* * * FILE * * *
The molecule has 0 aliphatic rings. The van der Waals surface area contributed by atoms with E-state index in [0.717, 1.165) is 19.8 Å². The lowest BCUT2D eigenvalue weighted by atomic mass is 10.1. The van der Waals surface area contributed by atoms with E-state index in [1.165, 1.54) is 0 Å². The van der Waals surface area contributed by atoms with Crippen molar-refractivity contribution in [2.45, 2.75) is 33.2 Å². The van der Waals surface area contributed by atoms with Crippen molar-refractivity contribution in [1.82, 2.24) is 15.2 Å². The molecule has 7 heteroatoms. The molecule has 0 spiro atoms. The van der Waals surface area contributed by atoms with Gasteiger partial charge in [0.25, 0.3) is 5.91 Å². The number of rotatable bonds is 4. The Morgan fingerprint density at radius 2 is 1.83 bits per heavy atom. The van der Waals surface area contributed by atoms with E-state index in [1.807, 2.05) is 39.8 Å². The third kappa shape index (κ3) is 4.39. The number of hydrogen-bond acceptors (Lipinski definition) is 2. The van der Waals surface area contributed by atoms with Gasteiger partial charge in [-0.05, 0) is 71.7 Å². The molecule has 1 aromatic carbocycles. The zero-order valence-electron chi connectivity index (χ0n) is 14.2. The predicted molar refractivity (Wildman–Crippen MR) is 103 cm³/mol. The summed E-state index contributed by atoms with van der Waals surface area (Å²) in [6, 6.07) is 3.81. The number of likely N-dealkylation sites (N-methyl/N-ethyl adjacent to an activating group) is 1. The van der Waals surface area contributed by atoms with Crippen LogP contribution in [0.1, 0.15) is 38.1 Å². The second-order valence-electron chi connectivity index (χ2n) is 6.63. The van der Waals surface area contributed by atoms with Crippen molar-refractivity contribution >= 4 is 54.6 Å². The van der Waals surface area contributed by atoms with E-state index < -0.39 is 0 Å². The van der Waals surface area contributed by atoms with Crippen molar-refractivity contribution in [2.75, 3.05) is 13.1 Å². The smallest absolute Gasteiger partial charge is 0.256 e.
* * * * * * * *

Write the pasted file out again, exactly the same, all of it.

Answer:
The molecule has 0 aliphatic rings. The van der Waals surface area contributed by atoms with E-state index in [0.717, 1.165) is 19.8 Å². The lowest BCUT2D eigenvalue weighted by atomic mass is 10.1. The van der Waals surface area contributed by atoms with E-state index in [1.165, 1.54) is 0 Å². The van der Waals surface area contributed by atoms with Crippen molar-refractivity contribution in [2.45, 2.75) is 33.2 Å². The van der Waals surface area contributed by atoms with Crippen molar-refractivity contribution in [1.82, 2.24) is 15.2 Å². The molecule has 7 heteroatoms. The molecule has 0 spiro atoms. The van der Waals surface area contributed by atoms with Gasteiger partial charge in [0.25, 0.3) is 5.91 Å². The number of rotatable bonds is 4. The Morgan fingerprint density at radius 2 is 1.83 bits per heavy atom. The van der Waals surface area contributed by atoms with E-state index in [1.807, 2.05) is 39.8 Å². The third kappa shape index (κ3) is 4.39. The number of hydrogen-bond acceptors (Lipinski definition) is 2. The van der Waals surface area contributed by atoms with Gasteiger partial charge in [-0.05, 0) is 71.7 Å². The molecule has 1 aromatic carbocycles. The zero-order valence-electron chi connectivity index (χ0n) is 14.2. The predicted molar refractivity (Wildman–Crippen MR) is 103 cm³/mol. The summed E-state index contributed by atoms with van der Waals surface area (Å²) in [6, 6.07) is 3.81. The number of likely N-dealkylation sites (N-methyl/N-ethyl adjacent to an activating group) is 1. The van der Waals surface area contributed by atoms with Crippen LogP contribution in [0.1, 0.15) is 38.1 Å². The second-order valence-electron chi connectivity index (χ2n) is 6.63. The van der Waals surface area contributed by atoms with Crippen molar-refractivity contribution >= 4 is 54.6 Å². The van der Waals surface area contributed by atoms with E-state index < -0.39 is 0 Å². The van der Waals surface area contributed by atoms with Crippen molar-refractivity contribution in [2.75, 3.05) is 13.1 Å². The smallest absolute Gasteiger partial charge is 0.256 e.